Travel start-ups hit a bumpy road amid restrictions due to coronavirus

The travel market was worth $5.71 billion in 2015, and expected to reach $13.6 billion by 2021
Four months ago when a Bengaluru-based start-up focused on niche adventure tourism for corporate executives made its pitch to investors, its prospects looked promising.

The company was reporting a 10-15 per cent growth in its bookings annually — with potential for even higher growth.

Then, almost overnight, the calls for cancellation surged. As the coronavirus pandemic spread through the world and one after another countries cancelled inbound flights, the story turned upside down, leaving the promoters, all in their early 30s, devastated.

There are over 3,000 travel-tech start-ups in this space currently and most are struggling to make sense of the impact the pandemic might have on their business. The travel market was worth $5.71 billion in 2015, and expected to reach $13.6 billion by 2021, according to a report by management consulting firm Praxis Global Global. But COVID-19 has come as a shocker for these start-ups. Most are less than five years old, and after having raised seed and Series A capital were in the middle of raising money for growth.

Venture Intelligence Data shows in 2016, venture capital investments in travel start-ups was $108 million, rising to $1,029 million in 2018 (including $1 billion in Oyo Rooms). Those figures dropped to $89 million in 2019 and in the current year, VCs have invested $15 million in one deal. These investments were spread across the various sub-sectors, including bookings, activity marketplaces, short-term rental, tourism and hotels.

Inbound tourism, according to the Confederation of Indian Industries’ Tourism Committee, is worth $28 billion annually in value terms, with 60-65 per cent of it being generated between October and March. With almost 80 per cent cancellation in March, the potential loss is staggering. The prospects for new bookings for October to March 2021, which should have started by this time, look no better.

Deep Kalra, founder and executive chairman MakeMyTrip, in an interview recently said many people are putting their plans on hold.  Outbound business accounts for nearly 20 per cent of MakeMyTrip’s business.

Investors are, however, trying to support the start-ups. Commenting on the trend across the sector, Ashish Fafadia, partner, Blume Ventures, says, “There is a very high degree of panic and fear in the system and things are going to have a much deeper impact across the board for every business with an element of mobility. The only companies that may not see as big an impact is media, online education, health and agritech.”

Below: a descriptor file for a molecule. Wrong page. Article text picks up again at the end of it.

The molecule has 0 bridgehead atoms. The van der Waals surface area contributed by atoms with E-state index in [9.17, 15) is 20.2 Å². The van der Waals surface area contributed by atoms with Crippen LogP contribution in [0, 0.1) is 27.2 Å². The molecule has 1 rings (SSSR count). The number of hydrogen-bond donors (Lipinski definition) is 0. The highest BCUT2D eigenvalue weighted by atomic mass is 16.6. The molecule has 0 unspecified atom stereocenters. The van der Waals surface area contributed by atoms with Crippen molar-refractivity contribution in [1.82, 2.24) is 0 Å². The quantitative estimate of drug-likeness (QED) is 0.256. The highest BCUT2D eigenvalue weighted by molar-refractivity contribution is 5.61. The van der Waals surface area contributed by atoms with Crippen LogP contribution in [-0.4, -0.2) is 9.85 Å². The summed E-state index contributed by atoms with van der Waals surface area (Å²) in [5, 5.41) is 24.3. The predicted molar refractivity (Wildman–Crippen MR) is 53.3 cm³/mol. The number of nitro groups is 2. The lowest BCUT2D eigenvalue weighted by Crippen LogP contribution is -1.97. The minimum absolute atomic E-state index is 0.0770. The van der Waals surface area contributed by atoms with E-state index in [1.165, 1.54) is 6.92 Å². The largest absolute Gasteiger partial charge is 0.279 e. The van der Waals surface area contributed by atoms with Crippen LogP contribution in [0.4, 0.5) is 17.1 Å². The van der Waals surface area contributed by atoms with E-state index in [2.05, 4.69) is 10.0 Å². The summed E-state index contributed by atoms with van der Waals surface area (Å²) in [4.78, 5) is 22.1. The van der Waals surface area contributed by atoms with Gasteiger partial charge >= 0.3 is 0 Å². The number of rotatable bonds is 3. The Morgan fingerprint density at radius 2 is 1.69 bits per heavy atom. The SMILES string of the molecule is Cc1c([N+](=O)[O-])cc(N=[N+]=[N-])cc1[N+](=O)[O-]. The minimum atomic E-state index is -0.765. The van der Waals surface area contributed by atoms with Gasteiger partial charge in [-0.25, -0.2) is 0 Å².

He makes a case for “a resilience pool of capital within the fund” to support performing companies who are now struggling for capital. “It may impact the performance for two quarters, that is something that we have to take in our stride. We are helping them by making sure that the commitments in the term-sheets are made,” he says.

Counsel and guidance to soothe the nerves of jittery founders is also something investors are now taking more seriously. “We have already been interacting with the portfolio companies over the last two to three weeks since we started to see some of these things. We have had discussions with the founders of these companies. Our discussions are strictly on a one-on-one basis,” says Fafadia. “These things hit you when the quarterly numbers come out. We are just three to four weeks into it,” he notes.

With many countries going into lockdown, an immediate rebound is hard to see. Vatsala Subramanian, founder and CEO at Vatsala Tourism Academy, who works travel start-ups that are into arranging international and domestic tour packages, says almost 90 per cent of the business was cancelled. April to June is the peak season for outbound tourism for Indian families and people start booking air tickets in December-January.

Larger companies have a buffer when it comes to working capital, but any sudden disruption becomes a question of survival for start-ups. “There is absolutely no business for some of the start-ups to even meet their minimum expenses. The overheads are already there and many have loans, having splashed out on marketing ahead of the high season,” she says.

Refunds for cancelled air tickets are also slow to come as airlines insist on offering an alternative date for travel, and this is adding to the cash crunch. “We may see at least a handful of travel tech start-ups close forever. Even if coronavirus is controlled in two months, it will take another six months for people to get the confidence to travel,” says Subramanian.

Those focused on domestic travel have been less affected, but even they are starting to feel the pinch. Swapnil Tripathi, chief business officer, IntrCity by Railyatri, which has raised around $15 million from Samsung Ventures, Entrust Family Office and others in January, says: “While the impact of the disease outbreak on leisure travel industry as a whole could be 20-30 per cent, for us it could be in single digit impact.”
All this could delay fresh funding in the sector as investors are waiting for the storm to blow over before taking a call, he says.

Vaibhav Agarwal, founder and CEO of online budget hotel booking firm Fabhotels, which raised funds from Qualcomm Ventures, Accel India, Goldman Sachs, among others, last year, says: “Business travel is down 20-25 per cent. There may be some recovery in May but currently everyone, including investors, is keeping a close watch on this evolving situation.”

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